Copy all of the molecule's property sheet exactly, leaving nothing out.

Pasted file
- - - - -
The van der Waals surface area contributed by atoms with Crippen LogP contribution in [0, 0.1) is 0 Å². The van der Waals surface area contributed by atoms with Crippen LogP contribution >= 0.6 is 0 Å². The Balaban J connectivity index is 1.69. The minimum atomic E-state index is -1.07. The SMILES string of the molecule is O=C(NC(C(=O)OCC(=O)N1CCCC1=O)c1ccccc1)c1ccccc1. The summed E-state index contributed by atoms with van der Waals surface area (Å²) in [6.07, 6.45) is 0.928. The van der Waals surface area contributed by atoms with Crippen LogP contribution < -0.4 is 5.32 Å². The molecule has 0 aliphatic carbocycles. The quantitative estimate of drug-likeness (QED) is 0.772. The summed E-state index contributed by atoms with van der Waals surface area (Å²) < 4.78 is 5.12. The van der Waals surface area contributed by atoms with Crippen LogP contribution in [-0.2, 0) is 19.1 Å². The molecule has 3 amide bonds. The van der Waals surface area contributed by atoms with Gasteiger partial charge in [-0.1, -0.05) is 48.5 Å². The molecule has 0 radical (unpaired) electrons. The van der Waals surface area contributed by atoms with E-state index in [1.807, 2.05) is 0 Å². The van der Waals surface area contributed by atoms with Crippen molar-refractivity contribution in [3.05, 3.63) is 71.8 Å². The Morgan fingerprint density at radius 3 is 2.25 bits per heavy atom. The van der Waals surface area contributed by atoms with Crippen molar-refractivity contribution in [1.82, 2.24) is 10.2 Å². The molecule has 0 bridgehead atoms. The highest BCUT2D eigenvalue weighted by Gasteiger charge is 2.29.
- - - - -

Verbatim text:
The van der Waals surface area contributed by atoms with Crippen LogP contribution in [0, 0.1) is 0 Å². The van der Waals surface area contributed by atoms with Crippen LogP contribution >= 0.6 is 0 Å². The Balaban J connectivity index is 1.69. The minimum atomic E-state index is -1.07. The SMILES string of the molecule is O=C(NC(C(=O)OCC(=O)N1CCCC1=O)c1ccccc1)c1ccccc1. The summed E-state index contributed by atoms with van der Waals surface area (Å²) in [6.07, 6.45) is 0.928. The van der Waals surface area contributed by atoms with Crippen LogP contribution < -0.4 is 5.32 Å². The molecule has 0 aliphatic carbocycles. The quantitative estimate of drug-likeness (QED) is 0.772. The summed E-state index contributed by atoms with van der Waals surface area (Å²) < 4.78 is 5.12. The van der Waals surface area contributed by atoms with Crippen LogP contribution in [-0.2, 0) is 19.1 Å². The molecule has 3 amide bonds. The van der Waals surface area contributed by atoms with Gasteiger partial charge in [-0.1, -0.05) is 48.5 Å². The molecule has 0 radical (unpaired) electrons. The van der Waals surface area contributed by atoms with E-state index in [1.807, 2.05) is 0 Å². The van der Waals surface area contributed by atoms with Crippen molar-refractivity contribution in [3.05, 3.63) is 71.8 Å². The Morgan fingerprint density at radius 3 is 2.25 bits per heavy atom. The van der Waals surface area contributed by atoms with Crippen molar-refractivity contribution in [1.82, 2.24) is 10.2 Å². The molecule has 0 bridgehead atoms. The highest BCUT2D eigenvalue weighted by Gasteiger charge is 2.29.